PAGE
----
Controllable adhesion using field-activated fluids

Ewoldt, R.H., Tourkine, P., McKinley, G.H. and Hosoi, A.E.


We demonstrate that field-responsive magnetorheological (MR)  fluids can be used for variable-strength controllable adhesion. The adhesive performance is measured experimentally in tensile tests (a.k.a. probe-tack experiments) in which the magnetic field is provided by a cylindrical permanent magnet. Increasing the magnetic field strength induces higher peak adhesive forces. We hypothesize that the adhesion mechanism arises from the shear resistance of a yield stress fluid in a thin gap. This hypothesis is supported by comparing the experimentally measured adhesive performance to the response predicted by a lubrication model for a non-Newtonian  fluid with a field-dependent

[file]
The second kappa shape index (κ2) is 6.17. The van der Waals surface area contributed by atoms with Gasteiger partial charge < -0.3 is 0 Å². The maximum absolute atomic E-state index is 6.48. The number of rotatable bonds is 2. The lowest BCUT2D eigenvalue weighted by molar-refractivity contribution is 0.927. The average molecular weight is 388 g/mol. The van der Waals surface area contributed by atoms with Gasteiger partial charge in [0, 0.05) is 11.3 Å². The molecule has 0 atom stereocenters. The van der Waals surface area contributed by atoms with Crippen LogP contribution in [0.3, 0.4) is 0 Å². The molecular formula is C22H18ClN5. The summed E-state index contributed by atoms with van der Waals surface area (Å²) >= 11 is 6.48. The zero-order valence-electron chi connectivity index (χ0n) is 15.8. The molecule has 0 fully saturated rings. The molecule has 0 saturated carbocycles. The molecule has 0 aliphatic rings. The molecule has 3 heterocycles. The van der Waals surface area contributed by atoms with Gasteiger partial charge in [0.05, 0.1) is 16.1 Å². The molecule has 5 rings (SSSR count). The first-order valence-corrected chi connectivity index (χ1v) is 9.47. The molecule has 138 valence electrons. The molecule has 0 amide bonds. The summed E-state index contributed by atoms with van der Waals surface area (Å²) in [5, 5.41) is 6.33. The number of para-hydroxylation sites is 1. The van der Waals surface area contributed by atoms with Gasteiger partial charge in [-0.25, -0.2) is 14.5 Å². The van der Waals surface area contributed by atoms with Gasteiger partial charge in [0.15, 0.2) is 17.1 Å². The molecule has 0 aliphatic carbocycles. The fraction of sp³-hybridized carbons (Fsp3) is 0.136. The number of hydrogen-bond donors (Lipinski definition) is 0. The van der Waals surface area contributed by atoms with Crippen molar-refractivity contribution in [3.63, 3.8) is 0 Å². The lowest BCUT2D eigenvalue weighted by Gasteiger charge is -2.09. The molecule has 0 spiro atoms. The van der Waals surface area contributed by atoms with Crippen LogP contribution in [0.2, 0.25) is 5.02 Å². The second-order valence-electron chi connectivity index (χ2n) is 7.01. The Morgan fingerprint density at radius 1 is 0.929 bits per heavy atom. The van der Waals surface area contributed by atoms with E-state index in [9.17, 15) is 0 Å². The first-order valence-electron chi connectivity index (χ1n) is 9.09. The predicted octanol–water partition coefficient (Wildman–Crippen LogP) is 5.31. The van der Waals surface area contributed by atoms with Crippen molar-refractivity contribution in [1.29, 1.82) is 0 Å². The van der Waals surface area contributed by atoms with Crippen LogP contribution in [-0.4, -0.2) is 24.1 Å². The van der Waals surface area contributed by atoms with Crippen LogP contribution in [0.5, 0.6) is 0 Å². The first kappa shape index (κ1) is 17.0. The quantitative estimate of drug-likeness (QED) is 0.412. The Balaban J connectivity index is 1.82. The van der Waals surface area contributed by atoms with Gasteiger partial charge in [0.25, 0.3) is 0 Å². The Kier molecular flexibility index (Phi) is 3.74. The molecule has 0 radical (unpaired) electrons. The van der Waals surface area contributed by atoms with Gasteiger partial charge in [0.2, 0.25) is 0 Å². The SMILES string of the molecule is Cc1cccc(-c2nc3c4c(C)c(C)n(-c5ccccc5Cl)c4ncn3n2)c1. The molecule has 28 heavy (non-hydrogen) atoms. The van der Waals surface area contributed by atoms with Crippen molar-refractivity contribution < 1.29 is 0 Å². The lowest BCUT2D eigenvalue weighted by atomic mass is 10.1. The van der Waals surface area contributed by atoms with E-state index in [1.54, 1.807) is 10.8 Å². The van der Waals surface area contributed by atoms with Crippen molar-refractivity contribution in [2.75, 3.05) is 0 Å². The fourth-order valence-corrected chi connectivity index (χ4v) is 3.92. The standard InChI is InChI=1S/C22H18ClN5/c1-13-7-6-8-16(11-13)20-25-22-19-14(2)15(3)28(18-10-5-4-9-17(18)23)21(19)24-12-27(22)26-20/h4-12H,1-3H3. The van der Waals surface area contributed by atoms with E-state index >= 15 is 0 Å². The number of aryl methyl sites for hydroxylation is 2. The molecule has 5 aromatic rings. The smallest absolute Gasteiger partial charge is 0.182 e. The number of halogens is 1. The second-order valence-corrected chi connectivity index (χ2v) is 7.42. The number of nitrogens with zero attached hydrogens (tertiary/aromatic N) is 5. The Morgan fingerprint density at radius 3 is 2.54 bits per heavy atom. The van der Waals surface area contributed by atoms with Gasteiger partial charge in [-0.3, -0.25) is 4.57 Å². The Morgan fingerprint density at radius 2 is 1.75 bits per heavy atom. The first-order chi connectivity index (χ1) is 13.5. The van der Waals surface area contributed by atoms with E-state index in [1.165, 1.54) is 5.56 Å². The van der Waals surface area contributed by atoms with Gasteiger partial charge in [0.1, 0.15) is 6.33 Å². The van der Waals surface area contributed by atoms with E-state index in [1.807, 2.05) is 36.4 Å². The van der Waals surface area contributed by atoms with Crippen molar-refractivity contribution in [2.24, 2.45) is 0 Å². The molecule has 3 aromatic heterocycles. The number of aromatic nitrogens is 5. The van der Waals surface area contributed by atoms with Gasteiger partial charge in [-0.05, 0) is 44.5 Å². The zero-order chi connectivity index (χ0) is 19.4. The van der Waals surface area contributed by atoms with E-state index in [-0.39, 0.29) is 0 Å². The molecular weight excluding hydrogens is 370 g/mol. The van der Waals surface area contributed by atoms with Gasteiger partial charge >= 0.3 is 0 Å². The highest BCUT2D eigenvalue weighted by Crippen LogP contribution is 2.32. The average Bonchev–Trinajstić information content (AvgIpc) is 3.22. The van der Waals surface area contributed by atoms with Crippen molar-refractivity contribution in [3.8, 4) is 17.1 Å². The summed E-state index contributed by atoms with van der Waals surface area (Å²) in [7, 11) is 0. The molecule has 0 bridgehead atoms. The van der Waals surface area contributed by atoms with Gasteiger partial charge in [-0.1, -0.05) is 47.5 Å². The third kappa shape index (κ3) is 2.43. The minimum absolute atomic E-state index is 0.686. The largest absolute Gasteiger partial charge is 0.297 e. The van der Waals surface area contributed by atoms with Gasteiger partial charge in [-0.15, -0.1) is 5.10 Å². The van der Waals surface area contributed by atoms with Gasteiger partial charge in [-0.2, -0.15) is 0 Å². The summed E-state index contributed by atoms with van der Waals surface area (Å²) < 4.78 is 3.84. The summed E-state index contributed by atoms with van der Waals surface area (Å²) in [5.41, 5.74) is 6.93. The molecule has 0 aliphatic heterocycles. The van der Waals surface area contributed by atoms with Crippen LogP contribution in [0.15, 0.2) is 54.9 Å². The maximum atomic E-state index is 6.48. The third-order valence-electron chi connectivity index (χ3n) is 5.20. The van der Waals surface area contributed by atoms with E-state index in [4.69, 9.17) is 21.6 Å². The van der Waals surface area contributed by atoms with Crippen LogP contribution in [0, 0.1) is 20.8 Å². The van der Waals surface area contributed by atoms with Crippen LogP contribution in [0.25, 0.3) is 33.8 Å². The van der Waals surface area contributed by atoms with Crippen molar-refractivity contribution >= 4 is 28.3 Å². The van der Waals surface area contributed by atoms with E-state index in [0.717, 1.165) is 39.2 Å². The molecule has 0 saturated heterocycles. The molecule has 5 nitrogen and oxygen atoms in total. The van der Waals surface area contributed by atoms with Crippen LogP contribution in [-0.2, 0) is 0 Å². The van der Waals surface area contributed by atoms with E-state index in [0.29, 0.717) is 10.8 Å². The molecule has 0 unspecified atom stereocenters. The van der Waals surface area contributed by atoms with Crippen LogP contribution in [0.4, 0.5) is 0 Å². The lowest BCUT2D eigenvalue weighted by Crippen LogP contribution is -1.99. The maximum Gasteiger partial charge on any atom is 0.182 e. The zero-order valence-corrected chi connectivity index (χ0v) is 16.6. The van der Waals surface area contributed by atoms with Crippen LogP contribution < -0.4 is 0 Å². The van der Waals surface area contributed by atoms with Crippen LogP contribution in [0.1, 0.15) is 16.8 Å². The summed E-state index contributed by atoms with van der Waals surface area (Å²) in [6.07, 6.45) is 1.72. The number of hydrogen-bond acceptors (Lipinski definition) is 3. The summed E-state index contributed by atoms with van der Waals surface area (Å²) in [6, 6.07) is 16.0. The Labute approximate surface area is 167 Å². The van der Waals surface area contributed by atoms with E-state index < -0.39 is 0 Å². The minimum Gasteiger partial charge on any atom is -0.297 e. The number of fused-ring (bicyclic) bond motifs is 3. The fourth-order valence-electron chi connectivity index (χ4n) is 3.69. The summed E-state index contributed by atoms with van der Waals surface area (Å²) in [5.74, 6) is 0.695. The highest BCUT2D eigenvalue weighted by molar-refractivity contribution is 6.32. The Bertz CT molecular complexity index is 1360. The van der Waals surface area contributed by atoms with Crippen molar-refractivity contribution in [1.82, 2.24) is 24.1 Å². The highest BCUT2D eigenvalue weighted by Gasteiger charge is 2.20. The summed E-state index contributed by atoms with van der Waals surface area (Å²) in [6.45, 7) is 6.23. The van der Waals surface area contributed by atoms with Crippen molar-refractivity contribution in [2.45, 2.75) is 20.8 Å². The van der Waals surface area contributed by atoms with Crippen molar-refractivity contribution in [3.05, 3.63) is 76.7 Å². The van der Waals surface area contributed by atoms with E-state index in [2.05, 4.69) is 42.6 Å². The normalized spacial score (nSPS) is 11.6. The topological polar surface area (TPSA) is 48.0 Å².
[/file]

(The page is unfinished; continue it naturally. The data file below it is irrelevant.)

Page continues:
yield stress. The model predictions are in agreement with experimental data up to moderate field strengths. Above a critical magnetic field strength the model over-predicts the experimentally measured values indicating non-ideal conditions such as local fluid dewetting from the surface.